McGuinness, 45, best known as the cheeky chappy host of the ITV dating gameshow Take Me Out, knows how to work the studio audience, a part of the job with which LeBlanc, in particular, never seemed comfortable. Thanks to Flintoff’s presenting gig on Sky1’s sports quiz, A League of Their Own, as well as his various batty excursions into boxing, musical theatre and adverts for Jacamo’s fashion for larger men (“I’ll sort you out,” he says at one point, gesturing at my belly), the 41-year-old has now been a “TV personality” for as long as he was a cricketing hero. Still, what’s he here for?
“I’m just ’ere,” he says. “For international.”
“It’s really for India and Pakistan, where he can bring in the cricket fans,” McGuinness adds.
“They don’t remember him playing,” says Harris, “but he looks a bit like Ben Stokes.”
On paper at least, both McGuinness and Flintoff satisfy the requirement of being broadly popular and blokey without being toxic. In the previews we were shown, there are moments where the group dynamic feels as forced as it does when the three of us are driving around, but the odd flash of humour shines through.
In the opening episodes they tour through Ethiopia. The lameness of some of the formal humour, like the “chunky knit jumper of shame” awarded to the slowest driver, is made up for by their delight in the landscape. For all the criticism, Top Gear remains one of the best jobs in TV, and the new boys at least have the grace to seem to be enjoying themselves. Did they worry about joining a programme with such “old-fashioned” associations?
“People might have that opinion because it’s about cars,” says McGuinness, sensing that I’m really asking if it is very 2019 to have two white blokes join the blokiest of bloke shows. “But nobody’s going around saying, ‘Should a male be doing The X Factor’.” It’s a bit of an odd answer, but they can be forgiven for feeling a bit defensive given the programme’s past.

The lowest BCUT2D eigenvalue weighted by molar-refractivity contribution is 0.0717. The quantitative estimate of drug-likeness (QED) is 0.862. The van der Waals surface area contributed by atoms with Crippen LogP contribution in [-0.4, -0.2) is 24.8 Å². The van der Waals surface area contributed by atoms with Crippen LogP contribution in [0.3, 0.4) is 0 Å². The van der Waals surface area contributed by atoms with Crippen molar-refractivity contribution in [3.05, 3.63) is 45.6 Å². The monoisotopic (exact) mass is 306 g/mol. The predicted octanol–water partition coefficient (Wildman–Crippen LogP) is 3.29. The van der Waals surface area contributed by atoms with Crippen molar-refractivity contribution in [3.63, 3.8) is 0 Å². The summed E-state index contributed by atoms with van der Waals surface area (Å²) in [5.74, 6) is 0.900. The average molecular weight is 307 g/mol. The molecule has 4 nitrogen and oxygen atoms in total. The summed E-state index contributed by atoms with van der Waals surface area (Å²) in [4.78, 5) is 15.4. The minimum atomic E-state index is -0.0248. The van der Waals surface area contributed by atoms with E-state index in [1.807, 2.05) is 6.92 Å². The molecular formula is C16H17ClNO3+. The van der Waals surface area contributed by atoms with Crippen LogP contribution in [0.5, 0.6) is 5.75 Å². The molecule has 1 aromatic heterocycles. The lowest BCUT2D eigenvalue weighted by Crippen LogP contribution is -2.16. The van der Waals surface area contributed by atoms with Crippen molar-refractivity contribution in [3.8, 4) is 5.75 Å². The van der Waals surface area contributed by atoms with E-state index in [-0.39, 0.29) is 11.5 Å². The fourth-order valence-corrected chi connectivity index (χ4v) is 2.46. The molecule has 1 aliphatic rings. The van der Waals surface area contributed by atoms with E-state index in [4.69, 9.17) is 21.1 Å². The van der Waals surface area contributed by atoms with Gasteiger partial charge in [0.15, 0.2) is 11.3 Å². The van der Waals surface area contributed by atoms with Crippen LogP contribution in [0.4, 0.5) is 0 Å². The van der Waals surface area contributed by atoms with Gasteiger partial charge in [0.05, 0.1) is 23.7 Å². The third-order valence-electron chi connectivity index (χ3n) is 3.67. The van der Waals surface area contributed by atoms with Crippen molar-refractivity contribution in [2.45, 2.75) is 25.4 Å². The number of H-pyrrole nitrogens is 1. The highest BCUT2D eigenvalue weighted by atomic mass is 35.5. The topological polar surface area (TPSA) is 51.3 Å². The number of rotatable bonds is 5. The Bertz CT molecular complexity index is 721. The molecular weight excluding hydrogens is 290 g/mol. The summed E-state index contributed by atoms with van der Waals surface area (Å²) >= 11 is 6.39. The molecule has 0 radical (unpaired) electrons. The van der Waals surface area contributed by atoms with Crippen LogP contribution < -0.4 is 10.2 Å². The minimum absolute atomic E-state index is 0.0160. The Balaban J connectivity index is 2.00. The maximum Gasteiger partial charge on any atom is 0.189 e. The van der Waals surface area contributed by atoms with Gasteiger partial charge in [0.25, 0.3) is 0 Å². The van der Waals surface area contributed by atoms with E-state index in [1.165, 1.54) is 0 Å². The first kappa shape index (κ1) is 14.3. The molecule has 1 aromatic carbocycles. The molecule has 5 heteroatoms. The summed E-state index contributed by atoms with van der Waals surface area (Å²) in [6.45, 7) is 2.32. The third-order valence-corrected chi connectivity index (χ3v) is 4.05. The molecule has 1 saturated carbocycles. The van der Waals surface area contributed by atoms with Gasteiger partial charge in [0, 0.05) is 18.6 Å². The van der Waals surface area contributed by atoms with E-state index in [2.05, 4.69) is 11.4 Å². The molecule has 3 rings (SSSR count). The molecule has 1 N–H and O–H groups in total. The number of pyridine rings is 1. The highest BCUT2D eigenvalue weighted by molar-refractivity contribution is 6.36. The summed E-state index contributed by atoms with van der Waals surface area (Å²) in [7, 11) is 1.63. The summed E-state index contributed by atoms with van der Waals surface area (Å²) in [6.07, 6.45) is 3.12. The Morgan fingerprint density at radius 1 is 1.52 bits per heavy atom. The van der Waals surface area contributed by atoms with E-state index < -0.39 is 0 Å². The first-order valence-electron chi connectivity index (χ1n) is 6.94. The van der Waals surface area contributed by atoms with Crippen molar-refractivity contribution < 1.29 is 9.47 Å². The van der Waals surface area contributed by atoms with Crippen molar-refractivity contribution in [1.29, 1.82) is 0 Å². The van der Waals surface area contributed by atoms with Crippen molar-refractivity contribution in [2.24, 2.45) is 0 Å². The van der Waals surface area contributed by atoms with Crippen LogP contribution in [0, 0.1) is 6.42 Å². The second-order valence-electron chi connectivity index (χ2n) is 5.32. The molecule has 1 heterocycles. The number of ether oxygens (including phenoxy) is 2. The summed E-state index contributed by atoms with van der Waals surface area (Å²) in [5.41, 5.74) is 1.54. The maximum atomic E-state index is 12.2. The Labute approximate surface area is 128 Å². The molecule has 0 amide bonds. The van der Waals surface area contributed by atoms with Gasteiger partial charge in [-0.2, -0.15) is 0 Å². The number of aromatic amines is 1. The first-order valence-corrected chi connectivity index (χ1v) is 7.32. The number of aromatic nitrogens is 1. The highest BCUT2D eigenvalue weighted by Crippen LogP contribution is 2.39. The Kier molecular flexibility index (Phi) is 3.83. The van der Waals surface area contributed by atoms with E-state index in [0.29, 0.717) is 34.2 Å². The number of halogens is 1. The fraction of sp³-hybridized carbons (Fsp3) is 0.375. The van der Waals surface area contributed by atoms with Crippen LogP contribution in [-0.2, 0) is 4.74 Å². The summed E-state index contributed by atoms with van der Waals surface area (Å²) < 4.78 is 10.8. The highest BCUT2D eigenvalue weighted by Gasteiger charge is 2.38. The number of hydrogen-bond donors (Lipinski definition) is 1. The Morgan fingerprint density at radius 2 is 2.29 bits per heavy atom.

In other ways, the new series aims to be much more of its time. Flintoff has spoken previously about his struggles with depression, and the three men aren’t afraid of the odd hug amid all the joshing. There’s at least one extended sequence on electric cars. “With the shift to electric cars, I actually think it’s a good time to be doing the programme,” says Flintoff.
The numbers disagree. Along with Top Gear’s ratings slide, Amazon has been tweaking The Grand Tour’s format, too, getting rid of the studio audience sections to focus on the trips. Have the three of them taken any lessons from their streaming rivals “I’d like to take elements of their wages,” he says. “Those boys are on Roman Abramovich money.”
For all the bluster, it’s clear there is a lot riding on this. Top Gear was one of the BBC’s cash cows, and they must be desperate for it to reclaim its status. But it can only endure so many reboots before it is sent to the crusher’s yard.
“The big picture, for me, having grown up with Top Gear, is that it was loved,” Harris says. “We need to get that back. It needs to be an institution.” He and his likeable new buddies have a big task. You can’t hurry love, even if chemistry can be reasonably fast.
Top Gear returns to BBC2 at 8pm on Sunday 16 June